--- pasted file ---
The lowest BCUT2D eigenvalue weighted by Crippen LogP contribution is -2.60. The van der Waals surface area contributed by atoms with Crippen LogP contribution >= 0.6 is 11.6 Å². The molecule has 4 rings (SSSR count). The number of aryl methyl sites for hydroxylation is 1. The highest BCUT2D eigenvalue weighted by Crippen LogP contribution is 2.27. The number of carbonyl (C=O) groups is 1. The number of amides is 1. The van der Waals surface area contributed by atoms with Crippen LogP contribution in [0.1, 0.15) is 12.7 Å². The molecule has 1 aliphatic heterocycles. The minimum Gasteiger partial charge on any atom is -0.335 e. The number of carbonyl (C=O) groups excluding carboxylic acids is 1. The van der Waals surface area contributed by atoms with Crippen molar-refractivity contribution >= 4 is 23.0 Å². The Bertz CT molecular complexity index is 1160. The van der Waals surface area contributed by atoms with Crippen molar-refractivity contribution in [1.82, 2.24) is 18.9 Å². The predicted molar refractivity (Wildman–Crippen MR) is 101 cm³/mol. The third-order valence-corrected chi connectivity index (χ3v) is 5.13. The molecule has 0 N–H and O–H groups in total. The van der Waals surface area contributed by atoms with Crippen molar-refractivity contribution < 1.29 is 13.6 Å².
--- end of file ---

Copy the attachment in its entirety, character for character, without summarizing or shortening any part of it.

The lowest BCUT2D eigenvalue weighted by Crippen LogP contribution is -2.60. The van der Waals surface area contributed by atoms with Crippen LogP contribution >= 0.6 is 11.6 Å². The molecule has 4 rings (SSSR count). The number of aryl methyl sites for hydroxylation is 1. The highest BCUT2D eigenvalue weighted by Crippen LogP contribution is 2.27. The number of carbonyl (C=O) groups is 1. The number of amides is 1. The van der Waals surface area contributed by atoms with Crippen LogP contribution in [0.1, 0.15) is 12.7 Å². The molecule has 1 aliphatic heterocycles. The minimum Gasteiger partial charge on any atom is -0.335 e. The number of carbonyl (C=O) groups excluding carboxylic acids is 1. The van der Waals surface area contributed by atoms with Crippen molar-refractivity contribution >= 4 is 23.0 Å². The Bertz CT molecular complexity index is 1160. The van der Waals surface area contributed by atoms with Crippen molar-refractivity contribution in [1.82, 2.24) is 18.9 Å². The predicted molar refractivity (Wildman–Crippen MR) is 101 cm³/mol. The third-order valence-corrected chi connectivity index (χ3v) is 5.13. The molecule has 0 N–H and O–H groups in total. The van der Waals surface area contributed by atoms with Crippen molar-refractivity contribution < 1.29 is 13.6 Å².